Defining the History Beat

As of this week, I’ll be shifting my role at Slate. I’ll still be writing the Vault, but I’ll also be contributing more frequently to the History section, writing longer pieces on a regular basis. I wanted to write a bit here about my understanding of the history “beat,” as I’ll be defining it in my new capacity as Slate’s history writer.

Science journalists follow science as it’s developing now. They cover new research, but also write about trends in inquiry, profile people in the field who are undertaking interesting projects, and talk about the place of science in public life.

Historical writing in general-interest non-academic publications is much spottier—a poor cousin to regular coverage, responding to anniversaries or controversies in the news, but rarely seeming to constitute an ongoing project with its own goals (a few notable and admirable exceptions aside).

I’m lucky that Slate is willing to let me think broadly and ambitiously about this job, and I’d like to try to build something new.

With that in mind, here’s the history beat as I see it:

  1. Cover new and interesting historical research. I’ll be reviewing just-published historical books or articles I think Slate readers would find interesting, and interviewing historians about the research that went into their work. (I’ve done this a few times at Slate, writing about Mark Smith’s sensory history of the Civil War or Laura Puaca’s book about women who advocated for each other while pursuing careers in STEM in the Cold War era.) I’ll also write about new directions in historical inquiry, as I did in this piece about “big” and “small” history in the Boston Globe’s Ideas section. And I’d love to start covering research-in-progress more often.
  2. Write original histories, based on primary and archival sources. I’ve been keeping lists of interesting primary sources that are too complex for Vault posts; bigger archives that I’d like to explore and write about more extensively; and the names of mostly-unknown historical figures and episodes that beg further investigation. A few longer pieces of this kind I’ve published in the past years are this one, for Slate’s History section, about the Montagnards of Vietnam, or this one, for Aeon Magazine, about Ladies’ Home Journal’s “Can This Marriage Be Saved?” advice column.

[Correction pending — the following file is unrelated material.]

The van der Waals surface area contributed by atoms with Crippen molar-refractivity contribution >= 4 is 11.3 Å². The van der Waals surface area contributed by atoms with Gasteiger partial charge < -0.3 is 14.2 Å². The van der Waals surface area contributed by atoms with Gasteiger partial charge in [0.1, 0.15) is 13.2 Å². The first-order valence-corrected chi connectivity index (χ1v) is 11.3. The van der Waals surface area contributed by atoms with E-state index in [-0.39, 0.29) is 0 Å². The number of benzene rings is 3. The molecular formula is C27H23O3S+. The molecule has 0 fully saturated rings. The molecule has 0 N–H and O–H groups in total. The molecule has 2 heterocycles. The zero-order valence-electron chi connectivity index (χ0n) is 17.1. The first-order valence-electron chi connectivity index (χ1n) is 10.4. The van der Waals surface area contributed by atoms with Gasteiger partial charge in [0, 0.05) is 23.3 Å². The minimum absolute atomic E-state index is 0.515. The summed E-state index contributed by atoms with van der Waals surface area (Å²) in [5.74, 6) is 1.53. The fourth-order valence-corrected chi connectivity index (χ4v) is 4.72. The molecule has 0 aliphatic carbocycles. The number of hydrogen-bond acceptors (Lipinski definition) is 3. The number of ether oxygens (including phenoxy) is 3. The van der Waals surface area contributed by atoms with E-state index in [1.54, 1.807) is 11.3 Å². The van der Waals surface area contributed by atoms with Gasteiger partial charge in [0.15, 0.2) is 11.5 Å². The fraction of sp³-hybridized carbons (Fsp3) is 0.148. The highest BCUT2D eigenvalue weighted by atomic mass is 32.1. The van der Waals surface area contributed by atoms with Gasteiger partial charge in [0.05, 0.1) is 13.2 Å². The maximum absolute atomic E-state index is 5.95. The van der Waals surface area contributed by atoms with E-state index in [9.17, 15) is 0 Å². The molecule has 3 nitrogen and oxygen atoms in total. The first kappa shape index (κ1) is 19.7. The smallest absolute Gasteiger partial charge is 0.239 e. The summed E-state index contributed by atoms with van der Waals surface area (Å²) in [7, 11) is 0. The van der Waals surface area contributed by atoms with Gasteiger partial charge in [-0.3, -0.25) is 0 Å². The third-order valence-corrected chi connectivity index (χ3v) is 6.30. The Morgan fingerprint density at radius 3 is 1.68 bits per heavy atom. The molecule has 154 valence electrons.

3. Cover what’s happening in museums, archives, digital history, and historical education. Vault posts often tangentially discuss new exhibits and digital collections, when I use documents and objects that come to me courtesy of those resources. I’ve written more comprehensively about these worlds a couple of times—for Lapham’s Quarterly’s Roundtable blog, about the Viral Texts project; for Times Higher Education, about the “History of X in Y Objects” trend; and for Slate’s Browbeat blog about the @HistOpinion Twitter feed—but I have a lot of room to grow here. Adding more coverage of historical pedagogy is a particular goal of mine.
  4. Chase down history in the wild. I’m interested in the way people talk about history on the Web, in local political debates, in fiction, at the movies, in conversation with each other. I’ve done some of this coverage in the past when I wrote for Slate about historical Twitter accounts, uses of historical medical images online, and the books that made historians love history, and for the Virginia Quarterly Review about the idea of the Letter of Note. I think of this part of the beat as “History as Culture.”

Historians, history fans, archivists, booksellers, editors, teachers, and readers have been so supportive of the Vault. I’d love to get feedback, help, story ideas, emails, tweets, and tips from you as I begin to do more with history at Slate.